Remains of WWII dive-bomber found...




 
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November 10th, 2014  
MontyB
 
 

Topic: Remains of WWII dive-bomber found...


Remains of WWII dive-bomber found off the coast of Croatia

The wreck of a dive-bombing aircraft that struck fear into the Allied ground troops is found underwater off the coast of Croatia


The Junkers Ju Stuka (Sturzkampfflugzeug) 'dive bomber' Photo: AFP/GETTY IMAGES

By Nick Squires
12:38PM BST 02 Oct 2014

The ghostly remains of a remarkably well-preserved Stuka dive bomber, an aircraft that struck terror into Allied forces during the Second World War, has been discovered lying on the seabed of the Adriatic.

The lichen-encrusted wreckage of the Stuka, a ground attack plane officially known as the Junkers Ju 87, was discovered by divers more than 70 years after it was shot down.

The two-man aircraft was found at a depth of around 90ft off the coast of Croatia, close to the island of Zirje.

Although German-made, it is believed that it was being flown by the Italian air force and that it may have been shot down by a Yugoslav warship in April 1941 when the country was invaded by the Axis powers.

"The plane is lying on its wheels as if it smoothly landed on the seabed," Igor Miholjek, of Croatia’s national conservation institute, told AFP.



"The engine, which was most likely ripped off when the plane hit the water, was missing and was found nearby, but the rest of the aircraft is complete and in very good condition," said Mr Miholjek, who took part in the diving expedition that found the wreck.
It was not clear whether the plane could be recovered and brought to the surface.



The two-man aircraft was found at a depth of around 90ft off the coast of Croatia (AFP/Getty Imags)
Nearly 6,500 Stukas were produced during the war but only two aircraft survive.
They are on display at the Royal Air Force Museum in Hendon and in the Museum of Science and Industry in Chicago.
Two more were discovered on the seabed off the coasts of Greece and Norway, but they were in much worse condition than the one discovered off Croatia.
'Stuka' bombers were designed to dive at a steep angle and release their bombs at a low altitude for maximum accuracy.
The name “Stuka” is a contraction of its full title in German, Sturzkampfflugzeug.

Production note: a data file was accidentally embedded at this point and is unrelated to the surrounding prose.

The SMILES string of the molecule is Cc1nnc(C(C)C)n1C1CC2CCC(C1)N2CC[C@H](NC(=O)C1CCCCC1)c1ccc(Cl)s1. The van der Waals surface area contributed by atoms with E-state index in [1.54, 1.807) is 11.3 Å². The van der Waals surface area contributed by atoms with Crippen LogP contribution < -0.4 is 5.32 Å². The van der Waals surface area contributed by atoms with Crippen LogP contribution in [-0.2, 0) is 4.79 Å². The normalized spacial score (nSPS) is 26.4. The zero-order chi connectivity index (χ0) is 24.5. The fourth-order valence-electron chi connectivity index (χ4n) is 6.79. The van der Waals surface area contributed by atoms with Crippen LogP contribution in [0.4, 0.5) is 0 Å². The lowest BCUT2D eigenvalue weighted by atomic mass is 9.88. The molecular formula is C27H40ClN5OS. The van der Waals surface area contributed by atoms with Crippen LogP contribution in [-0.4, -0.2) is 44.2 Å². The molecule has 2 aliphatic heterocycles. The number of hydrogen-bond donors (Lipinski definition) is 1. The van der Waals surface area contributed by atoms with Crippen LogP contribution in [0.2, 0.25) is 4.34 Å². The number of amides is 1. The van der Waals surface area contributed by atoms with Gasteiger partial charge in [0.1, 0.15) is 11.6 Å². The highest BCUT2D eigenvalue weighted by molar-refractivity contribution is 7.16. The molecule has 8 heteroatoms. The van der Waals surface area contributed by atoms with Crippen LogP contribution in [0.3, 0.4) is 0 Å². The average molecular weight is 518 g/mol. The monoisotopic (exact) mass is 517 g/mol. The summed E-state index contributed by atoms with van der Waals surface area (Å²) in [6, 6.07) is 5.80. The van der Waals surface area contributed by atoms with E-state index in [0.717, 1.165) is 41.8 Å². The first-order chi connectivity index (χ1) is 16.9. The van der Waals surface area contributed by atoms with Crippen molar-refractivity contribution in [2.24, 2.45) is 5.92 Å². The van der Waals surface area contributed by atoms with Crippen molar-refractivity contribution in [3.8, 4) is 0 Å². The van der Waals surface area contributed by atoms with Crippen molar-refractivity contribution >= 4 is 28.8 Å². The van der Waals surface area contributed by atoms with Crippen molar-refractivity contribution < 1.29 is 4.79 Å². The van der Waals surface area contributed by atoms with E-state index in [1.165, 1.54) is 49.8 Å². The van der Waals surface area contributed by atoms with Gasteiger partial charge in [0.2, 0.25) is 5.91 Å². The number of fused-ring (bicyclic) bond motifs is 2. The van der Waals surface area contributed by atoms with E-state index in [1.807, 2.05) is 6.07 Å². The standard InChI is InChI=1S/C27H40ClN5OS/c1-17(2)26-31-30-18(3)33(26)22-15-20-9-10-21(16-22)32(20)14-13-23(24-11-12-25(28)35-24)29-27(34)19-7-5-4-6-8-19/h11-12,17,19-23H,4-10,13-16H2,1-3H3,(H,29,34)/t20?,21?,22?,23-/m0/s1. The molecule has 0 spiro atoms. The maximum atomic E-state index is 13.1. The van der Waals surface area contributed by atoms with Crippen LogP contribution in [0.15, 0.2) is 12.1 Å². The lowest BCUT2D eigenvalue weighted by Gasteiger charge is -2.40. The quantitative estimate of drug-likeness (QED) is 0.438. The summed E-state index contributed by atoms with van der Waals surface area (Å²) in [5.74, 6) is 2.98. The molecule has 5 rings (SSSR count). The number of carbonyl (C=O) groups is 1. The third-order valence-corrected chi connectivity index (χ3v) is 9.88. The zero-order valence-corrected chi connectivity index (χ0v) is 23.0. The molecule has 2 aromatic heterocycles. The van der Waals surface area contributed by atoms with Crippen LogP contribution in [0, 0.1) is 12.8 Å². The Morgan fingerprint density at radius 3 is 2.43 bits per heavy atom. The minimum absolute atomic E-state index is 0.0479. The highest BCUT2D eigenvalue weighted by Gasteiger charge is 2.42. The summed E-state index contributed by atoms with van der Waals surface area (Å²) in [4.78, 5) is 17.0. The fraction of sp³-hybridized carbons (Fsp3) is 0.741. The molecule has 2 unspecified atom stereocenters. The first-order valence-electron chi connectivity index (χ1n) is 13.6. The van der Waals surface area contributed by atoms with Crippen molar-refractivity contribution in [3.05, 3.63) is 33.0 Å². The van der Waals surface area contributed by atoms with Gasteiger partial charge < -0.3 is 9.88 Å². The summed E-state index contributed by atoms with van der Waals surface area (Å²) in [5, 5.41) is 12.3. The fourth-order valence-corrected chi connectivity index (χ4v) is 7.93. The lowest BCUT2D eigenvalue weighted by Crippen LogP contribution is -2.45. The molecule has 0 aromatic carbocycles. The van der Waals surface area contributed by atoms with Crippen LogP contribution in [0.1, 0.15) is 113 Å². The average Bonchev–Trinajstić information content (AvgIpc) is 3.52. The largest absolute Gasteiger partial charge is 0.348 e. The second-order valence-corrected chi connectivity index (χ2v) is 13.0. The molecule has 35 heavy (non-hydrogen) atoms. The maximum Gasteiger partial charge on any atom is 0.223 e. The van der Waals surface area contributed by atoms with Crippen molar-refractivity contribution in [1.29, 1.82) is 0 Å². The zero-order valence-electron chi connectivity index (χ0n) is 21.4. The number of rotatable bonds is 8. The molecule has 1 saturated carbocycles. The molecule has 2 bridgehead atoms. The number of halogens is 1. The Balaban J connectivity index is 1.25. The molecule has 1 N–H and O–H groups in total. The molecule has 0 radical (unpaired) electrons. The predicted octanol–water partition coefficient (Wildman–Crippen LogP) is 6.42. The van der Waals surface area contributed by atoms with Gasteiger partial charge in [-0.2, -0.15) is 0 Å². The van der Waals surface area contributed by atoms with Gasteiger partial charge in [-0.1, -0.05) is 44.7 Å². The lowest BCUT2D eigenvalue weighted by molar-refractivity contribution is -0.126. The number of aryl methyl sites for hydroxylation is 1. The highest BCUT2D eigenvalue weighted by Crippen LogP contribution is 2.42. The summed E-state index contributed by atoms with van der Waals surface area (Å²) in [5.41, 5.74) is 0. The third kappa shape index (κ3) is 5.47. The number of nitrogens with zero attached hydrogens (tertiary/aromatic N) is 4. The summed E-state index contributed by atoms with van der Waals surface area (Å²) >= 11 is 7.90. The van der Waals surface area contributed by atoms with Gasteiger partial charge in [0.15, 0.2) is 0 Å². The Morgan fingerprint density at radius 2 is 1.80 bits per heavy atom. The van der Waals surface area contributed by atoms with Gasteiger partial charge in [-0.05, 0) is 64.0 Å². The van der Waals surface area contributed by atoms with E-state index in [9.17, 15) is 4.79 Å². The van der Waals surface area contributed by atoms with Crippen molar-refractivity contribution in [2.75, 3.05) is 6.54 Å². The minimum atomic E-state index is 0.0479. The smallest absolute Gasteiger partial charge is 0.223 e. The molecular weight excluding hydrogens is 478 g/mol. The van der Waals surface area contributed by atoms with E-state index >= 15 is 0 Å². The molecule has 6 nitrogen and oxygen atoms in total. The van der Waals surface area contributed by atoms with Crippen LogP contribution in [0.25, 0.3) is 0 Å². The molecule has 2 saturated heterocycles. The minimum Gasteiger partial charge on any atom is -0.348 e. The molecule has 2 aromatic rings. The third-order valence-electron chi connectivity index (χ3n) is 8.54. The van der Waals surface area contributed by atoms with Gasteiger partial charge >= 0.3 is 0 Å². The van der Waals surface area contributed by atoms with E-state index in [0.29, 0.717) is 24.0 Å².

The aircraft were operated by a pilot and a rear gunner.
Stukas made their combat debut during the Spanish Civil War, when they were deployed against Republican forces by the Luftwaffe’s Condor Legion.
The aircraft were notorious for making a screaming sound when they dived, striking fear into troops on the ground.
They became a symbol of Germany’s Blitzkrieg campaigns in northern Europe at the start of the war.



http://www.telegraph.co.uk/news/worl...f-Croatia.html
November 10th, 2014  
sandwichery
 
 
Looks to be in amazing condition considering its 70 years in that environment.
November 10th, 2014  
MontyB
 
 
It is certainly in good enough condition to be easily recognised.

I imagine it is somewhat fragile though and may just be a shell.
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November 10th, 2014  
crazytanker
 
 
Where do you find this stuff? It's incredibly interesting.
November 11th, 2014  
MontyB
 
 
Most of the main European media sources carry WW2 news, since it was fought there they are always digging up bombs or bodies.
November 11th, 2014  
tetvet
 
Stuka from what I understand was a pretty good ground support air craft but not good for anything else , to slow .
November 11th, 2014  
MontyB
 
 
Quote:
Originally Posted by tetvet
Stuka from what I understand was a pretty good ground support air craft but not good for anything else , to slow .
It was referred to as flying artillery due to its abilty to support troops but in later stages it also made an excellent anti-tank platform, Rudel had something like 600 killls credited to him by the end of the war (open to discussion on the accuracy of those numbers though).
November 11th, 2014  
BritinAfrica
 
 
Quote:
Originally Posted by tetvet
Stuka from what I understand was a pretty good ground support air craft but not good for anything else , to slow .
Quite correct. When the Junkers 87 was used to attack radar sites on the South Coast of England British fighters shot them down in droves. So much so they were never to attack the UK mainland again.

Quote:
Originally Posted by crazytanker
Where do you find this stuff? It's incredibly interesting.
If you are interested there is a lot of information/personal stories here:-
http://www.bbc.co.uk/history/ww2peopleswar/categories/
November 11th, 2014  
sandwichery
 
 
Kudos to the pilot. To put that bird down with its fixed landing gear and not flipping it over is really impressive.
November 11th, 2014  
crazytanker
 
 
Quote:
Originally Posted by BritinAfrica
Quite correct. When the Junkers 87 was used to attack radar sites on the South Coast of England British fighters shot them down in droves. So much so they were never to attack the UK mainland again.



If you are interested there is a lot of information/personal stories here:-
http://www.bbc.co.uk/history/ww2peopleswar/categories/
I'll take a look, thanks.
 


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